In Figure 6, the inlet flow rate was set as 10 L/min. The simulating results of Case 1 show that the inlet velocity of the first, second, and third plies was 3.859 m/s, 3.531 m/s, and 3.816 m/s, respectively. The inlet velocity of the second ply was lower than that of the other two plies. In terms of distribution of heat transfer rate , the first, second, and third plies were 634.513 W, 619.403, and 633.628 W, respectively. The difference of between the first ply and the second ply was 14.228 W. In the other cases, the differences of between the first and second plies in Cases 2, 3, and 4 were 11.392 W, 15.535 W, and 13.258 W, respectively. The differences in these cases were above 10 W. However in Case 5, the difference of between the first and second plies was only 5.553 W, which was the smallest among all the cases. Therefore, when the flow rate was 10 L/min, the geometric shape of Case 5 could be used for the design.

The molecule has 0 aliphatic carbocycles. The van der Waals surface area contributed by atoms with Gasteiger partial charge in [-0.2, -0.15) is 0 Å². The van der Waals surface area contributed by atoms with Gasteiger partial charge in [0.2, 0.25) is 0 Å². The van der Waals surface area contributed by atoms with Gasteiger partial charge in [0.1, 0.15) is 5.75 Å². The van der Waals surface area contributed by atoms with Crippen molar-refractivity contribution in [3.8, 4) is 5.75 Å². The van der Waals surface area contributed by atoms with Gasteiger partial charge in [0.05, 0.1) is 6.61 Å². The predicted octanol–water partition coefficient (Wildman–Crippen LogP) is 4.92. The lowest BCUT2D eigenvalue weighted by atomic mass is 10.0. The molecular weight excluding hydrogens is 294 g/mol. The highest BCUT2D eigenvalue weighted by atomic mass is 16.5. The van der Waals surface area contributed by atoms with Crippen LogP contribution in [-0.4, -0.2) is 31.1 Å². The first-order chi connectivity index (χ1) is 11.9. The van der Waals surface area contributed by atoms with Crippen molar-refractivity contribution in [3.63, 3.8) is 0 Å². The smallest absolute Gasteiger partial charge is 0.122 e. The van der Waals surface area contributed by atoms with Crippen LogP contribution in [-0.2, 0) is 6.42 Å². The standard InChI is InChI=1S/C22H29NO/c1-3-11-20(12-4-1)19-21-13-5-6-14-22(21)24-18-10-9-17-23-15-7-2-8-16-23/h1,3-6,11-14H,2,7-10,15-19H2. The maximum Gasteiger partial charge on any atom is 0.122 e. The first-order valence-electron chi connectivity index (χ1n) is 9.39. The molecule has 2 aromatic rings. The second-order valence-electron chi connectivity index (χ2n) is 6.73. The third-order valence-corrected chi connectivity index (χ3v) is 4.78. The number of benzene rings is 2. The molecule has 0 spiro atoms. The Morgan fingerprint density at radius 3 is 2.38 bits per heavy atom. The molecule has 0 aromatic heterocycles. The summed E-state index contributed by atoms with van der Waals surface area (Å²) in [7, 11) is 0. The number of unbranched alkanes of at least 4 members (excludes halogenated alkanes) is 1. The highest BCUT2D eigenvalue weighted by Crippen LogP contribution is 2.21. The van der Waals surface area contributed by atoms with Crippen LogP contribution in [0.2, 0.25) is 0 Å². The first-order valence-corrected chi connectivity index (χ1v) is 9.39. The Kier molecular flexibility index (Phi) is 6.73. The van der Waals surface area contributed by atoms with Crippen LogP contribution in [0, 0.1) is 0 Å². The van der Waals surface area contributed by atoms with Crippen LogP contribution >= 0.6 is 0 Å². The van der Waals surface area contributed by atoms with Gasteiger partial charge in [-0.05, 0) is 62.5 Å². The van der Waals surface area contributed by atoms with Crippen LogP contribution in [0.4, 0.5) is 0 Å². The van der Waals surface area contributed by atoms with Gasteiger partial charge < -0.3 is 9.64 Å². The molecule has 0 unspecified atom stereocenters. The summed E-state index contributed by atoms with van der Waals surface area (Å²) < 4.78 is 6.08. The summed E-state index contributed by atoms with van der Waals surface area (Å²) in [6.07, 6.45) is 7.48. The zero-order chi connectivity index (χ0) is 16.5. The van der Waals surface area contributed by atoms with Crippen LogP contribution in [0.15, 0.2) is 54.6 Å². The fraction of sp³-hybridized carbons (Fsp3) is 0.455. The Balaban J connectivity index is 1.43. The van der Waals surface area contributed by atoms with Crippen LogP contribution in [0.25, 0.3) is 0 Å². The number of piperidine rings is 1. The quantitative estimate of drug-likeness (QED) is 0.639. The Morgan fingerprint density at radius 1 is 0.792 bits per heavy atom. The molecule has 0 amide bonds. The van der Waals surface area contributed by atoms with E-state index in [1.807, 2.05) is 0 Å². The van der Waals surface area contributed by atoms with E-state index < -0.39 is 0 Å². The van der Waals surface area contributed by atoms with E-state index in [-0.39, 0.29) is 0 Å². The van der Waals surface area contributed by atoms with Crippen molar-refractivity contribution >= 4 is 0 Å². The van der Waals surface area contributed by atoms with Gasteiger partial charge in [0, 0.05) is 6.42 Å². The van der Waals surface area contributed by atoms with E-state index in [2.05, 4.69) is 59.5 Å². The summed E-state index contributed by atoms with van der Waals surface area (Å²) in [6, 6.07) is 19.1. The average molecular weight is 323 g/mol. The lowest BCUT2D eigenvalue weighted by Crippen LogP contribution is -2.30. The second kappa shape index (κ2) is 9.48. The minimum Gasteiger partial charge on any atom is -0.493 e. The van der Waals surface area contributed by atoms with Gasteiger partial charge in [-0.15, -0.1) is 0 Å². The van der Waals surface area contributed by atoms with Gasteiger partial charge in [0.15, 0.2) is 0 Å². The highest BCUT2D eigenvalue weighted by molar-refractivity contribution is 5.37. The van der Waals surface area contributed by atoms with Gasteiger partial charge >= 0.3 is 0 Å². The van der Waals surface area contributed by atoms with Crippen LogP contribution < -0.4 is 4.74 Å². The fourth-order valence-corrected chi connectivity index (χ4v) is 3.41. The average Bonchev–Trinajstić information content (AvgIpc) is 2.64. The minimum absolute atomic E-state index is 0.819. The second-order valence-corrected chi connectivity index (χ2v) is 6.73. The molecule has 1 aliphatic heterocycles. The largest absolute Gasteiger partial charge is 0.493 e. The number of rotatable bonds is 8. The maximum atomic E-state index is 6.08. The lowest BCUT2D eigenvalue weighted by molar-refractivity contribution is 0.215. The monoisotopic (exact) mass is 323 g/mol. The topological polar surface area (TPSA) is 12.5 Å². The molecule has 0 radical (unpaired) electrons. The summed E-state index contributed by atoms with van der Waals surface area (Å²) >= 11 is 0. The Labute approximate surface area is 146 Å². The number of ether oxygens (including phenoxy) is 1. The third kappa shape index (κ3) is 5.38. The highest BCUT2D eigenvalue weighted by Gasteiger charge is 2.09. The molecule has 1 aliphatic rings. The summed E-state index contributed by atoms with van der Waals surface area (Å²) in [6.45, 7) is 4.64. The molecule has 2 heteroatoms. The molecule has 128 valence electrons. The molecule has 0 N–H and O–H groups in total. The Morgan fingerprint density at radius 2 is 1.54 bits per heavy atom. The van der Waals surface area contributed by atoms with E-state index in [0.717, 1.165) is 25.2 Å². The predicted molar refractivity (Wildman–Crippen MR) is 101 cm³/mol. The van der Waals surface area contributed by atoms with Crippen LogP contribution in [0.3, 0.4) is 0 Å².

In Figure 7, the inlet flow rate was set as 20 L/min. The shelf inlet velocities of the first and second plies were similar in Case 5. The inlet velocities of the first and second plies were 7.767 m/s and 7.678 m/s, respectively. Their difference was only 0.089 m/s, and the difference in other cases was above 0.357 m/s. For heat transfer rate , the difference was only 4.631 W in Case 5, and the difference in the other cases was 16.641 W~13.435 W. Therefore, when the flow rate was 20 L/min, the geometric shape of Case 5 was suggested.